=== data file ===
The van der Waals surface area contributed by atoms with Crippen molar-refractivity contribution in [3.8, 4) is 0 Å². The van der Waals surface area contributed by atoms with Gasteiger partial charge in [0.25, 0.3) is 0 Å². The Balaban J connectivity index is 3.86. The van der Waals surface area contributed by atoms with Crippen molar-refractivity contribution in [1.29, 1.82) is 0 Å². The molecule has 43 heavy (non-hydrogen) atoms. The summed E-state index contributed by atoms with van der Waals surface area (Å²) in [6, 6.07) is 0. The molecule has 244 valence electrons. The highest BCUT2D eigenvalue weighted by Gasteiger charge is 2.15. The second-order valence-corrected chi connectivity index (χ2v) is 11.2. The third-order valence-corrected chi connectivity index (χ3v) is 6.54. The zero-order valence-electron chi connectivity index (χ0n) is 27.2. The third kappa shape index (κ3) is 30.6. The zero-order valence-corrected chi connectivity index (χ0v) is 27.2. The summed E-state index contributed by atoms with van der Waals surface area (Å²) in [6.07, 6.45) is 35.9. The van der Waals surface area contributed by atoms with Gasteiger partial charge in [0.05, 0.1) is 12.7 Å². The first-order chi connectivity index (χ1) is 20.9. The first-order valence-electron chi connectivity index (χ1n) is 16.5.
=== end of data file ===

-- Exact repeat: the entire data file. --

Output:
The van der Waals surface area contributed by atoms with Crippen molar-refractivity contribution in [3.8, 4) is 0 Å². The van der Waals surface area contributed by atoms with Gasteiger partial charge in [0.25, 0.3) is 0 Å². The Balaban J connectivity index is 3.86. The van der Waals surface area contributed by atoms with Crippen molar-refractivity contribution in [1.29, 1.82) is 0 Å². The molecule has 43 heavy (non-hydrogen) atoms. The summed E-state index contributed by atoms with van der Waals surface area (Å²) in [6, 6.07) is 0. The molecule has 244 valence electrons. The highest BCUT2D eigenvalue weighted by Gasteiger charge is 2.15. The second-order valence-corrected chi connectivity index (χ2v) is 11.2. The third-order valence-corrected chi connectivity index (χ3v) is 6.54. The zero-order valence-electron chi connectivity index (χ0n) is 27.2. The third kappa shape index (κ3) is 30.6. The zero-order valence-corrected chi connectivity index (χ0v) is 27.2. The summed E-state index contributed by atoms with van der Waals surface area (Å²) in [6.07, 6.45) is 35.9. The van der Waals surface area contributed by atoms with Gasteiger partial charge in [0.05, 0.1) is 12.7 Å². The first-order chi connectivity index (χ1) is 20.9. The first-order valence-electron chi connectivity index (χ1n) is 16.5.